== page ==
• Home Country:
      • United States
      • Current Location:
      • United States

    • Join Date: Nov 2002
    • Posts: 18,709
    • Post Thanks / Like
    #6

    Re: should

    Quote Originally Posted by henry
    #"He/You should have brought that car" means that he/you didn't manage to bring that car at the needed time.

    It's a conditional sentence which is formed by "should/could/might+have+past participle."
    Henry, that is not a conditional sentence. It is a sentence with a modal auxiliary verb. Only some of those are conditional. :wink:


    • Join Date: Apr 2004
    • Posts: 1,344
    • Post Thanks / Like
    #7
    thanks mike,
    http://www.grammarmudge.cityslide.co...29424/8972.htm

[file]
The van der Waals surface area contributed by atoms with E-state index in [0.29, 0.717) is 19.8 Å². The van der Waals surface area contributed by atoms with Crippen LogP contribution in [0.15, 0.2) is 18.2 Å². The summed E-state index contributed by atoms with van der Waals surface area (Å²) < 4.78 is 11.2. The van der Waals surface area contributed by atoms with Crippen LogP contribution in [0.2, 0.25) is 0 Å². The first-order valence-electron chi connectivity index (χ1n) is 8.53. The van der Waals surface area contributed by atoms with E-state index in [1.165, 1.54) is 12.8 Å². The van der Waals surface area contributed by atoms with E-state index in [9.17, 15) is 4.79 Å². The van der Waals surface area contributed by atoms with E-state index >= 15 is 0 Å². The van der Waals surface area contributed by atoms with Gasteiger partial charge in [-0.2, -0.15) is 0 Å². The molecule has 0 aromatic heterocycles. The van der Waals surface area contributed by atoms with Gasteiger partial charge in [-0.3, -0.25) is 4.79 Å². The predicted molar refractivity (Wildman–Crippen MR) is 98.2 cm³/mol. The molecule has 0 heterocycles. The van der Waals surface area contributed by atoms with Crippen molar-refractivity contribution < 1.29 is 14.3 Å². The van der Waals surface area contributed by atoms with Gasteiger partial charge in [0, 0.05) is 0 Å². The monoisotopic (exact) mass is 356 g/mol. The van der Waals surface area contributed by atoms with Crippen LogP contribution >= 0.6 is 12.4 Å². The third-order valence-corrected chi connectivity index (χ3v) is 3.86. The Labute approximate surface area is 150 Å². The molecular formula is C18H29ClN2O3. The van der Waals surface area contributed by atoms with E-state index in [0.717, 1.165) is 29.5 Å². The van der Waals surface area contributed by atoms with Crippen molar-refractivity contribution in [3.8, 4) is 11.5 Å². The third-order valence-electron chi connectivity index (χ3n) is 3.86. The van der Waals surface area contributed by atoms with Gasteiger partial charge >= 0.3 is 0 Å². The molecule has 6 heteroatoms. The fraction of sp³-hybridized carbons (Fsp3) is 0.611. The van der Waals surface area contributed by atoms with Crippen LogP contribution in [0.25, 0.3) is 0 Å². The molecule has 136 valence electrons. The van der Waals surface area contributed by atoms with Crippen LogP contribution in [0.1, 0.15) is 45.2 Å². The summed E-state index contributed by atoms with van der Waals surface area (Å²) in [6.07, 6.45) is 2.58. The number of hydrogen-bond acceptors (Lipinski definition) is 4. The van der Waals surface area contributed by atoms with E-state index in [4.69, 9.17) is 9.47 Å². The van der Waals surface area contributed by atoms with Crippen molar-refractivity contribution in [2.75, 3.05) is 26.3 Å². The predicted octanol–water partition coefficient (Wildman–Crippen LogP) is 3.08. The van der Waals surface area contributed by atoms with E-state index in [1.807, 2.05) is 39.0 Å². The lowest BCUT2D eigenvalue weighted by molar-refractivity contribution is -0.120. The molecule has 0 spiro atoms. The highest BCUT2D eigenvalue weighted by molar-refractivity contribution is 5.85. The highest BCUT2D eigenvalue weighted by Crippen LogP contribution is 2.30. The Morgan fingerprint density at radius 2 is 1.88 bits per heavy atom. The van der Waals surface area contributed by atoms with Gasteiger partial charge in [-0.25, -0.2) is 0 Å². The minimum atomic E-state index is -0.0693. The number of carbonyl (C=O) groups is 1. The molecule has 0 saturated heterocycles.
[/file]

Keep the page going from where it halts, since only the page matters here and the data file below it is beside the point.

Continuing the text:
this link is very useful.

    and i meant bought, sorry.

  4. MikeNewYork's Avatar
    • Member Info
      • Member Type:
      • Academic
      • Native Language:
      • American English
      • Home Country:
      • United States
      • Current Location:
      • United States

    • Join Date: Nov 2002
    • Posts: 18,709
    • Post Thanks / Like
    #8
    Quote Originally Posted by jack
    thanks mike,
    http://www.grammarmudge.cityslide.co...29424/8972.htm
    this link is very useful.

    and i meant bought, sorry.
    You're very welcome, Jack. :D


    • Join Date: Mar 2004
    • Posts: 258
    • Post Thanks / Like
    #9

    Re: should

    Quote Originally Posted by MikeNewYork
    Quote Originally Posted by henry